Steve Moss -- B. Riley FBR -- Analyst

Okay, that's helpful. And then one last thing, just on the leverage ratio restriction, wondering if you have any updated thoughts there?

Mark K. Mason -- Director, Chairman, Chief Executive Officer and President

That's a good question. Steve, I think what you're referring to is our informal agreement with the FDIC to maintain 9% Tier 1 at the bank level. Is that right?

Steve Moss -- B. Riley FBR -- Analyst

Yes.

Mark K. Mason -- Director, Chairman, Chief Executive Officer and President

I think that that's an important conversation that we expect to have with our regulators probably early to mid next year. We want to make sure that we have a solid view of recurring earnings and that we get our earnings into the range of our peers, so that we can have a productive conversation on that point.

Steve Moss -- B. Riley FBR -- Analyst

All right. Thank you very much.

Mark K. Mason -- Director, Chairman, Chief Executive Officer and President

Thanks, Steve. Good questions.

Operator

The next question comes from Tim O'Brien of Sandler O'Neill and Partners. Please go ahead.

Tim O'Brien -- Sandler O'Neill -- Analyst

Good morning. Thanks guys for taking my questions. First question that I have and tell me if you've already answered this. Did you have -- I am assuming there was no revenue from discontinued operations generated in the third quarter. Is that correct?

Mark K. Mason -- Director, Chairman, Chief Executive Officer and President

There was some revenue in that we were closing the pipeline of their loans and there was some interest income in the -- because of the warehouse of loans held for sale, right.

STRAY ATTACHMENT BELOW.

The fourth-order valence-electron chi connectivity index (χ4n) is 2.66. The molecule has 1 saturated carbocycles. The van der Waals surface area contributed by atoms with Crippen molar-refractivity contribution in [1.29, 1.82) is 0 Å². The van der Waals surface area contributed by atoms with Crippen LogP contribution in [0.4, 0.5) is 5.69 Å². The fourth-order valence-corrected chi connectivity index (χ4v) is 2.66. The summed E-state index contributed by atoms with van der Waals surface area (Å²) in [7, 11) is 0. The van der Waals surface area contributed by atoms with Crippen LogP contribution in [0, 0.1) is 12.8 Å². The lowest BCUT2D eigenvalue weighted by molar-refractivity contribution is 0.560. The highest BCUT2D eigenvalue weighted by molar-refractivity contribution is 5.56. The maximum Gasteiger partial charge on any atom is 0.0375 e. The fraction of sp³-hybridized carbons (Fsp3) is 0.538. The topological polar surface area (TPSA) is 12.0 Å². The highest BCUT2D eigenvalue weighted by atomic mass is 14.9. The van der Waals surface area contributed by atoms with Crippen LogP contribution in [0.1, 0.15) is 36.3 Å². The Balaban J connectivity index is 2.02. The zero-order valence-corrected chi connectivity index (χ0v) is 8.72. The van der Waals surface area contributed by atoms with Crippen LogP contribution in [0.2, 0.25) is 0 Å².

Tim O'Brien -- Sandler O'Neill -- Analyst

Is there any...

Mark K. Mason -- Director, Chairman, Chief Executive Officer and President

[Indecipherable] expenses.

Tim O'Brien -- Sandler O'Neill -- Analyst

Mark Ruh, is there any chance you could kind of give me a ballpark of what that revenue number might have come in around?

Mark K. Mason -- Director, Chairman, Chief Executive Officer and President

I'll answer that for Mark. If -- we haven't disclosed the detail, but it will it be in the queue.

Mark R. Ruh -- Executive Vice President, Chief Financial Officer

Well, we don't disclose any of the detail in discontinued operations at all.

Mark K. Mason -- Director, Chairman, Chief Executive Officer and President

Even in the 10-Q.

Mark R. Ruh -- Executive Vice President, Chief Financial Officer

But as we mentioned in the script, I mean we're essentially going to wind down discontinued operation center in the quarter, so there should be no revenue. I mean no revenue.

Mark K. Mason -- Director, Chairman, Chief Executive Officer and President

Yes. There should be no future.

Mark R. Ruh -- Executive Vice President, Chief Financial Officer

There will be no future revenue in the fourth quarter. Now, there will be expense, however, certainly.

Tim O'Brien -- Sandler O'Neill -- Analyst

Right.

Mark R. Ruh -- Executive Vice President, Chief Financial Officer

As we wind it down, but there really be no material revenue.

Tim O'Brien -- Sandler O'Neill -- Analyst

No material revenue going forward. I guess there is a -- I'm going in a direction with my questions, that's leading someplace else, and that was kind of incidental. But what I'm trying to get at is, ex any revenue that you had, plus $2.3 million recovery. And then looking at what the net from discontinued operations, was that gives us a sense of what the costs were. And my question is, was -- what was that cost number from discontinued operations, ex the recovery and any associated revenue, what was that ballpark number? Was it a few million bucks?

Mark K. Mason -- Director, Chairman, Chief Executive Officer and President

Well, look, we'll say this. Look, we haven't disclosed the detail one because we don't think it's material, right. It doesn't speak to future earnings. It's a clean-up operation. The revenue was not significant. Most of the activity was expense offset by the recoveries if that helps.

Tim O'Brien -- Sandler O'Neill -- Analyst

Great, OK. That's helpful. And obviously that cost number from discontinued operations is going to most likely be lower in the fourth quarter than it was in the third quarter. That's a good assumption too. Correct?

Mark K. Mason -- Director, Chairman, Chief Executive Officer and President